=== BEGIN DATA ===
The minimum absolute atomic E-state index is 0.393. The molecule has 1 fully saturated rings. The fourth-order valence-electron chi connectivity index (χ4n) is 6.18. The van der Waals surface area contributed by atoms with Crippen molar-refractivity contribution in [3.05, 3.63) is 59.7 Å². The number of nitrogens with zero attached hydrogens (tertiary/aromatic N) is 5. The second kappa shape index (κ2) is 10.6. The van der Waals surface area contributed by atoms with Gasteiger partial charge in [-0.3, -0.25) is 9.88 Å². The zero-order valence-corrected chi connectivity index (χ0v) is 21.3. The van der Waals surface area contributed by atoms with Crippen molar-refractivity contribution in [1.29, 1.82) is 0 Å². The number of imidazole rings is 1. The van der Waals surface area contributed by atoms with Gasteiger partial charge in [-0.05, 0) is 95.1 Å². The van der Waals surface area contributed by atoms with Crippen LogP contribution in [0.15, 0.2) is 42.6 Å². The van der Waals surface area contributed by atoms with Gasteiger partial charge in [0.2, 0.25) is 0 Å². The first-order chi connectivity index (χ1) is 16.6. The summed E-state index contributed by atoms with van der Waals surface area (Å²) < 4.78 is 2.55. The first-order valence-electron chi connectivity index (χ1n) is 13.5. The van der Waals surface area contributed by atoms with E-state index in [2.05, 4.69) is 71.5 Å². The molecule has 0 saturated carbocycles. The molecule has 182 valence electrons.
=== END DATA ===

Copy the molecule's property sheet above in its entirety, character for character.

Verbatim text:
The minimum absolute atomic E-state index is 0.393. The molecule has 1 fully saturated rings. The fourth-order valence-electron chi connectivity index (χ4n) is 6.18. The van der Waals surface area contributed by atoms with Crippen molar-refractivity contribution in [3.05, 3.63) is 59.7 Å². The number of nitrogens with zero attached hydrogens (tertiary/aromatic N) is 5. The second kappa shape index (κ2) is 10.6. The van der Waals surface area contributed by atoms with Gasteiger partial charge in [-0.3, -0.25) is 9.88 Å². The zero-order valence-corrected chi connectivity index (χ0v) is 21.3. The van der Waals surface area contributed by atoms with Crippen molar-refractivity contribution in [1.29, 1.82) is 0 Å². The number of imidazole rings is 1. The van der Waals surface area contributed by atoms with Gasteiger partial charge in [-0.05, 0) is 95.1 Å². The van der Waals surface area contributed by atoms with Crippen LogP contribution in [0.15, 0.2) is 42.6 Å². The van der Waals surface area contributed by atoms with Gasteiger partial charge in [0.2, 0.25) is 0 Å². The first-order chi connectivity index (χ1) is 16.6. The summed E-state index contributed by atoms with van der Waals surface area (Å²) < 4.78 is 2.55. The first-order valence-electron chi connectivity index (χ1n) is 13.5. The van der Waals surface area contributed by atoms with E-state index in [2.05, 4.69) is 71.5 Å². The molecule has 0 saturated carbocycles. The molecule has 182 valence electrons.